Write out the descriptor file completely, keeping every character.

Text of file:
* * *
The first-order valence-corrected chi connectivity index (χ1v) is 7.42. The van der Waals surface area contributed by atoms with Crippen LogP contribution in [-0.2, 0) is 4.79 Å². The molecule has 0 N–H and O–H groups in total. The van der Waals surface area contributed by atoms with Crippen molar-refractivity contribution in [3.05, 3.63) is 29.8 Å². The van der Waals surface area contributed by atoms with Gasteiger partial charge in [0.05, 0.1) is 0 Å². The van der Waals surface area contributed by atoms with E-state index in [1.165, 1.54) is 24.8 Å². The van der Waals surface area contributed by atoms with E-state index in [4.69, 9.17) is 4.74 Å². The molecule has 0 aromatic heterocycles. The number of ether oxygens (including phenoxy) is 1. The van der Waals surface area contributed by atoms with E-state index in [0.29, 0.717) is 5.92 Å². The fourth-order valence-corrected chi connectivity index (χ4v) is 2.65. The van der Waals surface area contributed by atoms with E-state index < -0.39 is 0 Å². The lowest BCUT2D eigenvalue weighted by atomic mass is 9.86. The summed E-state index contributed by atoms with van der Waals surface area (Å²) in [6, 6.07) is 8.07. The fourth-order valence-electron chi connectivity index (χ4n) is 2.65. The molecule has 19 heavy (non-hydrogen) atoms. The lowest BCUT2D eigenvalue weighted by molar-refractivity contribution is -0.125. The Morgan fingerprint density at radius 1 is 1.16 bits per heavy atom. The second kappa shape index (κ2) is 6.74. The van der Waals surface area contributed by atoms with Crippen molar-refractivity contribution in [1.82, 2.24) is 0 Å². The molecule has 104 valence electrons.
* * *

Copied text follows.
The first-order valence-corrected chi connectivity index (χ1v) is 7.42. The van der Waals surface area contributed by atoms with Crippen LogP contribution in [-0.2, 0) is 4.79 Å². The molecule has 0 N–H and O–H groups in total. The van der Waals surface area contributed by atoms with Crippen molar-refractivity contribution in [3.05, 3.63) is 29.8 Å². The van der Waals surface area contributed by atoms with Gasteiger partial charge in [0.05, 0.1) is 0 Å². The van der Waals surface area contributed by atoms with E-state index in [1.165, 1.54) is 24.8 Å². The van der Waals surface area contributed by atoms with E-state index in [4.69, 9.17) is 4.74 Å². The molecule has 0 aromatic heterocycles. The number of ether oxygens (including phenoxy) is 1. The van der Waals surface area contributed by atoms with E-state index in [0.29, 0.717) is 5.92 Å². The fourth-order valence-corrected chi connectivity index (χ4v) is 2.65. The van der Waals surface area contributed by atoms with E-state index < -0.39 is 0 Å². The lowest BCUT2D eigenvalue weighted by atomic mass is 9.86. The summed E-state index contributed by atoms with van der Waals surface area (Å²) in [6, 6.07) is 8.07. The fourth-order valence-electron chi connectivity index (χ4n) is 2.65. The molecule has 19 heavy (non-hydrogen) atoms. The lowest BCUT2D eigenvalue weighted by molar-refractivity contribution is -0.125. The Morgan fingerprint density at radius 1 is 1.16 bits per heavy atom. The second kappa shape index (κ2) is 6.74. The van der Waals surface area contributed by atoms with Crippen molar-refractivity contribution in [1.82, 2.24) is 0 Å². The molecule has 104 valence electrons.